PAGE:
An updated synthesis of market trends and ongoing research.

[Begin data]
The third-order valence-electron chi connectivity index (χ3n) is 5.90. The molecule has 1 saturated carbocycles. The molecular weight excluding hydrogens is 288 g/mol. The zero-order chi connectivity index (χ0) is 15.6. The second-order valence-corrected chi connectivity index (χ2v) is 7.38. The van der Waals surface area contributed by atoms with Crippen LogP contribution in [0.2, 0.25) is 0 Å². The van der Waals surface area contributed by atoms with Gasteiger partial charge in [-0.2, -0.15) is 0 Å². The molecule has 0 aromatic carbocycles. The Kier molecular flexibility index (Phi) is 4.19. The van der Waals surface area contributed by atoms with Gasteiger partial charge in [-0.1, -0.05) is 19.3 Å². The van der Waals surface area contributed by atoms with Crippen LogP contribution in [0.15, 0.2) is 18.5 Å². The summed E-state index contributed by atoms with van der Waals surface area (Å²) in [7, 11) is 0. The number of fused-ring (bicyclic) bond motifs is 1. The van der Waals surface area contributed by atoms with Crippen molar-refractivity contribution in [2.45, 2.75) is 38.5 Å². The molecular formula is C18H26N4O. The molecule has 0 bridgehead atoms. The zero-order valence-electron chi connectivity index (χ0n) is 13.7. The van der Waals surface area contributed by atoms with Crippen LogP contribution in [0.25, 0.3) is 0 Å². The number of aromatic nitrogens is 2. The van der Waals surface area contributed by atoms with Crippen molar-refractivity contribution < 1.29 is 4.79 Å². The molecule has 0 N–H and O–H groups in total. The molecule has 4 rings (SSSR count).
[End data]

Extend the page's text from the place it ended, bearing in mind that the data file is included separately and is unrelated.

Microbial biopesticides include several microorganisms like bacteria, fungi, baculoviruses, and nematode-associated bacteria acting against invertebrate pests in agro-ecosystems. The biopesticide sector is experiencing a significant growth and many discoveries are being developed into new biopesticidal products that are fueling a growing global market offer. Following a few decades of successful use of the entomopathogenic bacterium Bacillus thuringiensis and a few other microbial species, recent academic and industrial efforts have led to the discovery of new microbial species and strains, and of their specific toxins and virulence factors. Many of these have, therefore, been developed into commercial products. Bacterial entomopathogens include several Bacillaceae, Serratia, Pseudomonas, Yersinia, Burkholderia, Chromobacterium, Streptomyces, and Saccharopolyspora species, while fungi comprise different strains of Beauveria bassiana, B. brongniartii, Metarhizium anisopliae, Verticillium, Lecanicillium, Hirsutella, Paecilomyces, and Isaria species. Baculoviruses are species-specific and refer to niche products active against chewing insects, especially Lepidopteran caterpillars. Entomopathogenic nematodes (EPNs) mainly include species in the genera Heterorhabditis and Steinernema associated with mutualistic symbiotic bacteria belonging to the genera Photorhabdus and Xenorhabdus. An updated representation of the current knowledge on microbial biopesticides and of the availability of active substances that can be used in integrated pest management programs in agro-ecosystems is reported here.